van Bruwaene tells RBI: “The erosion of trust is felt very widely. We are seeing regulations pop up across sectors. In financial services we see an indicator of what is to come in many other areas such as healthcare and education and anywhere where consumers are affected by decisions made in full or in part by algorithms.

“An early example we see as consumers is in Google and with auto complete, very often when you start to type you may see some things that may appear a little off-colour.

Consumers have glimpsed it and are feeling it in their own interactions. If you live in certain neighbourhoods, where the zip code will have an affect on the algorithm, you do feel this, you are aware of this and your friends and neighbours are also in a similar situation.

Much consumer cynicism

“People want to be treated fairly by an agent whether artificial or not. The difference for a lot of applications is that people are not aware of the full extent of the decision making and the statistical regularities across a larger population where some of these issues can arise. There is a lot of cynicism around these decisions.”

He adds that there are technical as well as organisational solutions that financial services providers need to apply. This, combined with policies of transparency about the processes in place all combine to provide an overall strategy.

He adds: “The first thing is to have processes of regularly reporting on and examining and making corrections to data that is used to train models as well as to test them.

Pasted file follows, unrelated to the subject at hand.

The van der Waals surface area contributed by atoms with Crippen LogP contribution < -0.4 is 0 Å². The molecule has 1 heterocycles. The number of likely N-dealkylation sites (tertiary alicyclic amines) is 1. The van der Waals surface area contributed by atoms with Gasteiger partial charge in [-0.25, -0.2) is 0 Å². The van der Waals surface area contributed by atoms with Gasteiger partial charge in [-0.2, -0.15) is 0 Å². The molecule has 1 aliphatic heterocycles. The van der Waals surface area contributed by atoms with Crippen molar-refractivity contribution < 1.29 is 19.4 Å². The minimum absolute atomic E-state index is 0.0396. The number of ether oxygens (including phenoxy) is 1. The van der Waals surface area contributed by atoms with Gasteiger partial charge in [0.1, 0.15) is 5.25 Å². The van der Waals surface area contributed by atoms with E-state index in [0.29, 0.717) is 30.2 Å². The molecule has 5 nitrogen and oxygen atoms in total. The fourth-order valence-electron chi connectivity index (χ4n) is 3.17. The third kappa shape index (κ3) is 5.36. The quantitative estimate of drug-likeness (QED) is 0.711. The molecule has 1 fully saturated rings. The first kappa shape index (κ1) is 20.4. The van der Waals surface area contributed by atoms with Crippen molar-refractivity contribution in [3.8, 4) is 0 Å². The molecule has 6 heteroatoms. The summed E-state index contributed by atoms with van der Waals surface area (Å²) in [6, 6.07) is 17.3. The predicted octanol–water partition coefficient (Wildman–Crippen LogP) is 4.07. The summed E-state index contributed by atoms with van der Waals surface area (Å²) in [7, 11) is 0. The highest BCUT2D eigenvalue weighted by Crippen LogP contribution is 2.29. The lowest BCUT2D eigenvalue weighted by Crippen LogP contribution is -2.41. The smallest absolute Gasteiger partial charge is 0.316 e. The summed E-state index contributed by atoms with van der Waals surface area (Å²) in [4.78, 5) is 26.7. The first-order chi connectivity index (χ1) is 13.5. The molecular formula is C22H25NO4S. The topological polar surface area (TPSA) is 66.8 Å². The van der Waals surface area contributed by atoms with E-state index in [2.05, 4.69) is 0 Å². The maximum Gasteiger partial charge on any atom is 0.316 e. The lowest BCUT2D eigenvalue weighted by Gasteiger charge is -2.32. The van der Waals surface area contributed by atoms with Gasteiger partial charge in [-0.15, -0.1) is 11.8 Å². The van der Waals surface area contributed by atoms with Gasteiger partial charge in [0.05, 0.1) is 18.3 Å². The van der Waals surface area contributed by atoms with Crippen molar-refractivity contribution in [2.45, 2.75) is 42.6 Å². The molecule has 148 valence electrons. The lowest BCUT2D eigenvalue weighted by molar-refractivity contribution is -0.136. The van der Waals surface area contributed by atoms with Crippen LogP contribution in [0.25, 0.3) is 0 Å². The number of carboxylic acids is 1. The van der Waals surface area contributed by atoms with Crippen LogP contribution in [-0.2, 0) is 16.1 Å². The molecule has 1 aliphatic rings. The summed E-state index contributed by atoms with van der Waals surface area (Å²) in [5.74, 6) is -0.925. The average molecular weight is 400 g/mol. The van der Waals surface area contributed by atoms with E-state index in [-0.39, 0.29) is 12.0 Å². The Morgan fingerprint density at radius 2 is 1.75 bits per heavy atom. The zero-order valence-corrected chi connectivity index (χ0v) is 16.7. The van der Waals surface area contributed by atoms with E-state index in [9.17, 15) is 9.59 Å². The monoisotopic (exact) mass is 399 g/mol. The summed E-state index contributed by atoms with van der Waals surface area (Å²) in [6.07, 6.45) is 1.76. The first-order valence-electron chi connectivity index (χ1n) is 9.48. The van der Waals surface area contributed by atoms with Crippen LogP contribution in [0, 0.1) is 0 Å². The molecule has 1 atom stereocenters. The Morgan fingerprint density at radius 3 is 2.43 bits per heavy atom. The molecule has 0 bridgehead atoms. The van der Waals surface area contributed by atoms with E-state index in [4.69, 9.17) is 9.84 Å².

“So, a simple test is representation of people that belong to legally protected categories by race, age, gender, ethnic origin and religious status to determine if there is enough data to represent each of these groups with accurate models. In addition, these is a need to determine whether there are other inputs to the model or features that could be corelated with these protected classes and have a potentially adverse or discriminatory impact on the output of the model.”

Regulation versus self-regulation?

van Bruwaene says that he has mixed feelings about the need for regulation. He sees a lot of interest within the banking sector in terms of hiring and creating specialist teams tasked with identifying and avoiding AI bias.

“There is a lot of work being spoken about and potentially put into practice but there is always the profit motive and unless there is a regulatory push there will not be the same priority. There is a lot of work for banks to do in handling data and guidance from regulators will be really helpful.”

AI in banking: GlobalData research

Retail Banks to spend $4.9bn on AI platforms by 2024

Based on data drawn from GlobalData’s deals, patents, and jobs databases, company filings, and GlobalData’s CXO survey, banking scores the highest of any sector for AI adoption.

Retail banks are expected to spend $4.9bn on AI platforms worldwide by 2024. This is up from $1.8bn in 2019, representing a CAGR of 21.8%. Despite the Covid-19 pandemic AI platform spend in 2020 increased by 9% on the previous year to $2bn. This was spurred by banks’ need to enhance their digital channels while millions of people were confined to their homes. The impact of the pandemic will encourage investment in AI in the banking space. Total spending on AI technology is almost certainly higher, but it is difficult to estimate.

There are two main reasons for this. Firstly, AI is an intrinsic part of many applications and functions, making it almost impossible to identify revenue explicitly generated by AI. Secondly, the range of sub-sets and technologies that make up AI can be challenging to locate and track.

Fairly AI CEO and co-founder David van Bruwaene speaks with RBI editor Douglas Blakey